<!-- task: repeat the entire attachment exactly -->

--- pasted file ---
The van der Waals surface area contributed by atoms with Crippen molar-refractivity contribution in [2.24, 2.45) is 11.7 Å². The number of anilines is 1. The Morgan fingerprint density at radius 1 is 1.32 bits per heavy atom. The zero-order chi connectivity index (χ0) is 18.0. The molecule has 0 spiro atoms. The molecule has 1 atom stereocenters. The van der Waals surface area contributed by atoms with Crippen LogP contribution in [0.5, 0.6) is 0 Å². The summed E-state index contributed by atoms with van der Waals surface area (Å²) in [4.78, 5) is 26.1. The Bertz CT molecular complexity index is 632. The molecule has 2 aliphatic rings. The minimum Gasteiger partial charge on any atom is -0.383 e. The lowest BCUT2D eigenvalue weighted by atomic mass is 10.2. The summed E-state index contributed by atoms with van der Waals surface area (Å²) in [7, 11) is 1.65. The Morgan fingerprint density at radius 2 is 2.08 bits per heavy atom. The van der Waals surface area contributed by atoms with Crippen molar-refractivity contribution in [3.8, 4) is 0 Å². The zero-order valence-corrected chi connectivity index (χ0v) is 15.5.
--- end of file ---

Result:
The van der Waals surface area contributed by atoms with Crippen molar-refractivity contribution in [2.24, 2.45) is 11.7 Å². The number of anilines is 1. The Morgan fingerprint density at radius 1 is 1.32 bits per heavy atom. The zero-order chi connectivity index (χ0) is 18.0. The molecule has 0 spiro atoms. The molecule has 1 atom stereocenters. The van der Waals surface area contributed by atoms with Crippen LogP contribution in [0.5, 0.6) is 0 Å². The summed E-state index contributed by atoms with van der Waals surface area (Å²) in [4.78, 5) is 26.1. The Bertz CT molecular complexity index is 632. The molecule has 2 aliphatic rings. The minimum Gasteiger partial charge on any atom is -0.383 e. The lowest BCUT2D eigenvalue weighted by atomic mass is 10.2. The summed E-state index contributed by atoms with van der Waals surface area (Å²) in [7, 11) is 1.65. The Morgan fingerprint density at radius 2 is 2.08 bits per heavy atom. The van der Waals surface area contributed by atoms with Crippen molar-refractivity contribution in [3.8, 4) is 0 Å². The zero-order valence-corrected chi connectivity index (χ0v) is 15.5.